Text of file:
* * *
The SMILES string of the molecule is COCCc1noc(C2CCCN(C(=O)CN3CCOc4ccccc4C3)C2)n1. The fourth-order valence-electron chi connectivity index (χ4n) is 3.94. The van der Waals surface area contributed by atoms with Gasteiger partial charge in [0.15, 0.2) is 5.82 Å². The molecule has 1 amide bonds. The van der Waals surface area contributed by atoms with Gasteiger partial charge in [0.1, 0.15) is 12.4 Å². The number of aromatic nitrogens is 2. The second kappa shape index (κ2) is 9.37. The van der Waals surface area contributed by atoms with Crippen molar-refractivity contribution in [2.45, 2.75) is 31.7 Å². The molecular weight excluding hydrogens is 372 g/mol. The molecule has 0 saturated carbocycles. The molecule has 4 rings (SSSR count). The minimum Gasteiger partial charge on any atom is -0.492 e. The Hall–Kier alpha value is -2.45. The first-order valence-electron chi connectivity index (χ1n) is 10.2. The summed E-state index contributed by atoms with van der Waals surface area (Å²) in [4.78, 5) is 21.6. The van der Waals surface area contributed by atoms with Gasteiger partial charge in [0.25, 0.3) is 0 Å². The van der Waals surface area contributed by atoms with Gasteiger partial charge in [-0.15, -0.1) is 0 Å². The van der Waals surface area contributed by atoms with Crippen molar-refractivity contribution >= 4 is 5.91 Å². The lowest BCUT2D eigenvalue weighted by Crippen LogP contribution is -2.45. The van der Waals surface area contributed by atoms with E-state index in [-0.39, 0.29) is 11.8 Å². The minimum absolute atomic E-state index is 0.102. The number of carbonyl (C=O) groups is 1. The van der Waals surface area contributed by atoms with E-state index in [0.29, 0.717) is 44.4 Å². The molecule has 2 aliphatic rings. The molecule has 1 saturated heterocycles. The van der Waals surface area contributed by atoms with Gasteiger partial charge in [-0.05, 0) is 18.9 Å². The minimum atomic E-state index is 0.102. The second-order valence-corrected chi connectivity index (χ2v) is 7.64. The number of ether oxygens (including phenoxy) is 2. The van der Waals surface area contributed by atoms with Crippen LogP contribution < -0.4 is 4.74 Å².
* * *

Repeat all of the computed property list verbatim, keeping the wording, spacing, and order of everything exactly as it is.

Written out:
The SMILES string of the molecule is COCCc1noc(C2CCCN(C(=O)CN3CCOc4ccccc4C3)C2)n1. The fourth-order valence-electron chi connectivity index (χ4n) is 3.94. The van der Waals surface area contributed by atoms with Gasteiger partial charge in [0.15, 0.2) is 5.82 Å². The molecule has 1 amide bonds. The van der Waals surface area contributed by atoms with Gasteiger partial charge in [0.1, 0.15) is 12.4 Å². The number of aromatic nitrogens is 2. The second kappa shape index (κ2) is 9.37. The van der Waals surface area contributed by atoms with Crippen molar-refractivity contribution in [2.45, 2.75) is 31.7 Å². The molecular weight excluding hydrogens is 372 g/mol. The molecule has 0 saturated carbocycles. The molecule has 4 rings (SSSR count). The minimum Gasteiger partial charge on any atom is -0.492 e. The Hall–Kier alpha value is -2.45. The first-order valence-electron chi connectivity index (χ1n) is 10.2. The summed E-state index contributed by atoms with van der Waals surface area (Å²) in [4.78, 5) is 21.6. The van der Waals surface area contributed by atoms with Gasteiger partial charge in [0.25, 0.3) is 0 Å². The van der Waals surface area contributed by atoms with Gasteiger partial charge in [-0.15, -0.1) is 0 Å². The van der Waals surface area contributed by atoms with Crippen molar-refractivity contribution >= 4 is 5.91 Å². The lowest BCUT2D eigenvalue weighted by Crippen LogP contribution is -2.45. The van der Waals surface area contributed by atoms with E-state index in [-0.39, 0.29) is 11.8 Å². The minimum absolute atomic E-state index is 0.102. The number of carbonyl (C=O) groups is 1. The van der Waals surface area contributed by atoms with E-state index in [0.29, 0.717) is 44.4 Å². The molecule has 2 aliphatic rings. The molecule has 1 saturated heterocycles. The van der Waals surface area contributed by atoms with Gasteiger partial charge in [-0.05, 0) is 18.9 Å². The minimum atomic E-state index is 0.102. The second-order valence-corrected chi connectivity index (χ2v) is 7.64. The number of ether oxygens (including phenoxy) is 2. The van der Waals surface area contributed by atoms with Crippen LogP contribution < -0.4 is 4.74 Å².